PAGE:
Quebecers call for end to Islamophobia as vigils held for family killed in truck attack

Vigils were held in Quebec City and Montreal on Friday. People are not only paying their respects to the Muslim family that was run down in London, Ont., on Sunday, but also calling for an end to Islamophobia.

It's a 'difficult time' for Muslims across Quebec and the rest of Canada, advocate says

Quebecers gathered in Quebec City and Montreal on Friday in honour of the family that was killed on Sunday in London, Ont., while calling for an end to hate. (Sharon Yonan-Renold/CBC)

A vigil was held in Quebec City on Friday evening in front of the mosque where six men were killed and five others injured in a mass shooting more than four years ago.

But rather than reliving the tragic shooting of 2017, the vigil was held in honour of a Muslim family that was struck by a truck on Sunday in what police in London, Ont., say was a deliberate attack that killed four and left a young boy severely injured. 

"We said four and a half years ago, 'never again.' Here we are, once again. Four beautiful souls were murdered, killed because of Islamophobia," said Yusuf Faqiri, who co-organized the event in Quebec City.

Faqiri, the Quebec director of public affairs for the National Council of Canadian Muslims, said the vigil was organized in front of the Islamic Cultural Centre to stand in solidarity with those in London.

Faqiri said it is a "difficult time for us Muslims across Quebec and across the nation," and that legislators at all levels of government need to act.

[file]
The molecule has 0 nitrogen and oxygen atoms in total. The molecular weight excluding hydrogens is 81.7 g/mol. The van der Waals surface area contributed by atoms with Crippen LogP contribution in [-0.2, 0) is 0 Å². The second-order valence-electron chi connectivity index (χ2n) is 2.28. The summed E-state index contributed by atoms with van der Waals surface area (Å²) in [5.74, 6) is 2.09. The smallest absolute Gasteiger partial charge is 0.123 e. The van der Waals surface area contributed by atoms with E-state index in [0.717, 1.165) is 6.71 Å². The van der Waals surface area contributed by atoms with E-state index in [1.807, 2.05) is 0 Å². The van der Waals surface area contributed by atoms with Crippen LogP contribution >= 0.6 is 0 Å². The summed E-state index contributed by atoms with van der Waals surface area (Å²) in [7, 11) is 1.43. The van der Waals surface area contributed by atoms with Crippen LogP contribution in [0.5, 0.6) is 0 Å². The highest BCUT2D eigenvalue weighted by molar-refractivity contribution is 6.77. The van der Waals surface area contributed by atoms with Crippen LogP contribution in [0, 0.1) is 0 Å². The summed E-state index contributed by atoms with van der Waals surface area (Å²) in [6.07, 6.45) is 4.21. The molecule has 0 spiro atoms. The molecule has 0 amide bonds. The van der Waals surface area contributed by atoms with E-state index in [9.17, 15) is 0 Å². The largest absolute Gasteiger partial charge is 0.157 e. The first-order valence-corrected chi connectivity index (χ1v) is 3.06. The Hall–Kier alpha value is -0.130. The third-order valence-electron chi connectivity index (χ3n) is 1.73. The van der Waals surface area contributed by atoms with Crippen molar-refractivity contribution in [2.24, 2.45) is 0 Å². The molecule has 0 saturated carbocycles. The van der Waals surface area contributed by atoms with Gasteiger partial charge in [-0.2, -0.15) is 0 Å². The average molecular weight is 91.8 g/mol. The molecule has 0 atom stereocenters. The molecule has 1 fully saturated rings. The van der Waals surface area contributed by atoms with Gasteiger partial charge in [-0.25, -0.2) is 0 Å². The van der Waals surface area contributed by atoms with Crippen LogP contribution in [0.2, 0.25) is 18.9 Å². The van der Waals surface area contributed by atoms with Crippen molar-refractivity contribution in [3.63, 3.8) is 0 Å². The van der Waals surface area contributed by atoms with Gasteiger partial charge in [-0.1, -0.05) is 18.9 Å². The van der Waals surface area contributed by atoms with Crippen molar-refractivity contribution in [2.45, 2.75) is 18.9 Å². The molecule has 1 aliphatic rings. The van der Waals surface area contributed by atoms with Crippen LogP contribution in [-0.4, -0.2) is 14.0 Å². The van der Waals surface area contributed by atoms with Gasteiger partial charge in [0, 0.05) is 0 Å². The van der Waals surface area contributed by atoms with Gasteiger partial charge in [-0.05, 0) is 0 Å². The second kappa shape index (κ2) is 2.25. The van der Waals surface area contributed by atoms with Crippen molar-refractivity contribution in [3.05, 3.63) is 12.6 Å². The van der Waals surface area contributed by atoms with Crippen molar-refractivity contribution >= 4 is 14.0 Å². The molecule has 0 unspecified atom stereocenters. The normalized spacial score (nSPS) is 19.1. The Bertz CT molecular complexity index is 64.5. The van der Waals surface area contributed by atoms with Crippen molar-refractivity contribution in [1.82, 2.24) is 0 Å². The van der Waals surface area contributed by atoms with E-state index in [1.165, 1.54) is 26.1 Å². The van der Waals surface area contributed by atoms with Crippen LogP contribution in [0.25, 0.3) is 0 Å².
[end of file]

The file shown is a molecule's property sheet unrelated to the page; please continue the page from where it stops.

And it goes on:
"The time to make change is now," he said. "These tragedies need to stop. Islamophobia needs to stop.'

Boufeldja Benabdallah, co-founder of the Islamic Cultural Centre, said the government must strengthen the laws to better protect minorities.

"We think of them — we think of this child who will be an orphan," said Benabdallah. "We are calling for an end to the violence … we are tired of being targeted."

Calls for action

There were other vigils across Canada, with a similar theme: condemnations of fear, ignorance, hateful attacks and Islamophobia — and calls to the various levels of government to action.

"We have to be able to demonstrate that we take it very seriously. There must be concrete actions taken at the federal, provincial and municipal levels," said Montreal Mayor Valérie Plante.

Liberal MP Pablo Rodriguez said there would be two summits in Ottawa this summer, one on Islamophobia and the other on antisemitism.

"The reason we're all here is to show our solidarity with the Muslim community — this community that says to itself today: 'We can't even walk in the street,'" said Rodriguez.

Charette booed at Montreal vigil

Tension spiked at the vigil in Montreal's Parc-Extension neighbourhood when a representative of the provincial government spoke at the vigil.

Benoit Charette, the minister responsible for the fight against racism, was booed to the point that organizers begged the crowd to calm down.

Participants turned their backs on him, clapping wildly to cover his voice as he spoke.

Benoit Charette, minister responsible for the fight against racism, was booed at the vigil in Montreal. (Sharon Yonan-Renold/CBC)

Soon after the attack in London, Charette had voiced concerns about such violence on Twitter.

"The fight against prejudice and racism is not over," he said.

Regardless, participants in the Friday vigil expressed anger toward the François Legault government, as the premier has repeatedly denied there is systemic racism in the province.

Legault's administration has also pushed through legislation which bans civil servants, ranging from teachers to police officers, from wearing religious symbols.

Though the law — commonly referred to as Bill 21 — doesn't mention any one religion, it particularly affects Muslim women who wear the hijab, and for whom public teaching had once been a popular career choice.

With files from Radio-Canada, Sharon Yonan-Renold and Franca Mignacca


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